Kale used to be one of the only fresh green vegetables that could be grown in the UK over winter and tough little numbers like Hungry Gap would brave out the winter frosts, snow and wind. The trouble is that toughness to survive a winter storm lead to toughness on the plate and once supermarkets started flying in vegetables from around the world people turned away from their less palatable staples. Kale was gradually abandoned and started to sink out of peoples memory.
It took The River Cafe which opened in the late 1908’s to bring kale back in to the spotlight but not any kale……..This was a kale of which we’d never seen in the UK before or if we had it had long gone out of production. The kale was Cavolo Nero, an Italian variety, almost inky black with wide open leaves and much less ribs than you would get in home grown varieties. This made it much more tender and easy to cook. It also had a fine taste, a little less bitter than the very hardy varieties so more pleasant to those that brassicas a struggle. Cavolo Nero made kale cool again and then when Gweneth Paltrow and other celebrities started touting kale as a superfood the rest, as they say, is history.
However Cavolo Nero is worth the hype. It really is a great kale to grow, looks pretty too so can be used in a potager. It is fairly robust so will stand through all but the worst winters. My only gripe with it is that it is beloved of whitefly which congregate under the leaves. If that is a problem with your plot they can be hard to wash off which means when I harvest you might see me waving the harvest around in the air to get rid of them! However a combination of cool weather and plenty of marigolds kept them away this year.
In the Kitchen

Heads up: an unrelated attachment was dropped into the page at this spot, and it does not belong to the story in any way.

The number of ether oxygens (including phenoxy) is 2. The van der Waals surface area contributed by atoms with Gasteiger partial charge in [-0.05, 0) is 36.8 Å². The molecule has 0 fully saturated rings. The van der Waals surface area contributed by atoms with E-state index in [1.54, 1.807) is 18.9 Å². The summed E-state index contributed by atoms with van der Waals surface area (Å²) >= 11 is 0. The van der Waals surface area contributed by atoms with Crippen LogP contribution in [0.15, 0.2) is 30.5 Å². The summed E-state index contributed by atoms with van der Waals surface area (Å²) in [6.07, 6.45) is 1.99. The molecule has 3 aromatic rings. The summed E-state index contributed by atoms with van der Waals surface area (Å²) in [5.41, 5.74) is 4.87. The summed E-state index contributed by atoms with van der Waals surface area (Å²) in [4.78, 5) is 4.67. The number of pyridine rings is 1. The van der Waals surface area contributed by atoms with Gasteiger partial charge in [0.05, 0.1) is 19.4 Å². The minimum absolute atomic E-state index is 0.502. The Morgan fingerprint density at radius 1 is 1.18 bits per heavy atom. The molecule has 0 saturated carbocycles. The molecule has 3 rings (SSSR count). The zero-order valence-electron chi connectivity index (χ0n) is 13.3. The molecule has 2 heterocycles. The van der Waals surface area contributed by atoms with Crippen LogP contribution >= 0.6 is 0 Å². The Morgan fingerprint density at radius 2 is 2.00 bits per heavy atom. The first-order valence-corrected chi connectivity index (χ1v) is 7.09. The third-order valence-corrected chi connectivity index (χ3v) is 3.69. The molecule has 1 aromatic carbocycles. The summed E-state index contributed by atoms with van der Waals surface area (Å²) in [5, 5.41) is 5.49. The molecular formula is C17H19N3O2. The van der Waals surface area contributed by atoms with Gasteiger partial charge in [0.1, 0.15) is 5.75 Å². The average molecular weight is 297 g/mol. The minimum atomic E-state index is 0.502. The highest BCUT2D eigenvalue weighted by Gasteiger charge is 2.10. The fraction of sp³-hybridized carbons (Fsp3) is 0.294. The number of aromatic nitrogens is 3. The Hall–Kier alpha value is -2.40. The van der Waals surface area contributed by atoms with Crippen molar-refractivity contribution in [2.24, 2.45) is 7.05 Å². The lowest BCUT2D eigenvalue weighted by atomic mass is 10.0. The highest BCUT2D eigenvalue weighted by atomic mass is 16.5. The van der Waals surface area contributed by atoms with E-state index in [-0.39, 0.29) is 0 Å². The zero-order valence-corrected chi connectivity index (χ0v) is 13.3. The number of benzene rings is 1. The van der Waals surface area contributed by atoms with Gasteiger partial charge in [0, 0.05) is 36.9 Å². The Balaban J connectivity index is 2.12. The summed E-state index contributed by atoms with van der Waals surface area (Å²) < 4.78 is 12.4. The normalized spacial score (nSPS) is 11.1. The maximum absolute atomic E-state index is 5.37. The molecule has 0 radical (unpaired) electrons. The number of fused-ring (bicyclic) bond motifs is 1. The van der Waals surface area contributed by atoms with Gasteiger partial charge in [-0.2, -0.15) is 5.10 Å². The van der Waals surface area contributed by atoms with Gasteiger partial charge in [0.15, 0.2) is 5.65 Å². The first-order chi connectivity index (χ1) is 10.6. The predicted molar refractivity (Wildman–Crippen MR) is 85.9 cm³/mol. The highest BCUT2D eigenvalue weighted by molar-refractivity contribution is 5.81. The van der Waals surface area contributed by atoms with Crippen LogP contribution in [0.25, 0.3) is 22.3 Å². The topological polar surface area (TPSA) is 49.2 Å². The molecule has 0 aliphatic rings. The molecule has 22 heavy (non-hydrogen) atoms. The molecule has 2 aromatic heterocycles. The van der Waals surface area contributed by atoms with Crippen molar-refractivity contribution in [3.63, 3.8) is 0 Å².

Pick the leaves from the bottom up so you are harvesting the older leaves first. Cavolo Nero is acknowledged to be one of the best kales for cooking. You can lightly steam or stirfry, removing the central rib before cooking and then slicing finely. You could use it to make crispy “Fried Seaweed”
Yield and plant health
Like many kales, Cavolo Nero is a tough cookie and it is hard not to get a crop in temperate climates. The plants are generous in size and one plant should provide one meal every couple of weeks from September all the way through to the following April. Birds, butterflies and white fly are likely to be your biggest problem. The first two can be netted against. For white fly I plant plenty of French marigolds around which have a strong smell which deters many pests and their pollen attracts beneficial predators. If you are allowed a hose where you garden you can knock them off with a strong spray.
You can start kale in pots in a green house or outdoors. Sow in Spring from March all the way up to early summer, 1cm deep. In pots sow 1-3 seeds in a 3 inch pot. Outdoors sow thinly in rows 15cm apart. Thin seedlings to one every 7cm or 1 per 3 inch pot. Water lightly until it is time to plant out.
Brassicas can fall victim to cabbage white butterfly or birds. Kale seems a bit less preferred but if you are netting other brassicas then it might be better to shelter your kale too.
In April/May once the plants have several true leaves plant out in final positions. Kale are not too fussy about where they go but they do need a firm soil so you might struggle with a very sandy soil. They will appreciate a feed of blood fish and bone or another organic fertiliser in the spring and a mulch to conserve water.
Pot grown plants will need a period of a week being moved outdoors during the day and brought inside at night to harden off. Plant 40 – 50 cm apart, firming in well to stop the plants rocking in high winds water in well and make sure that they are well watered until established. After this water only if it has been dry for several weeks.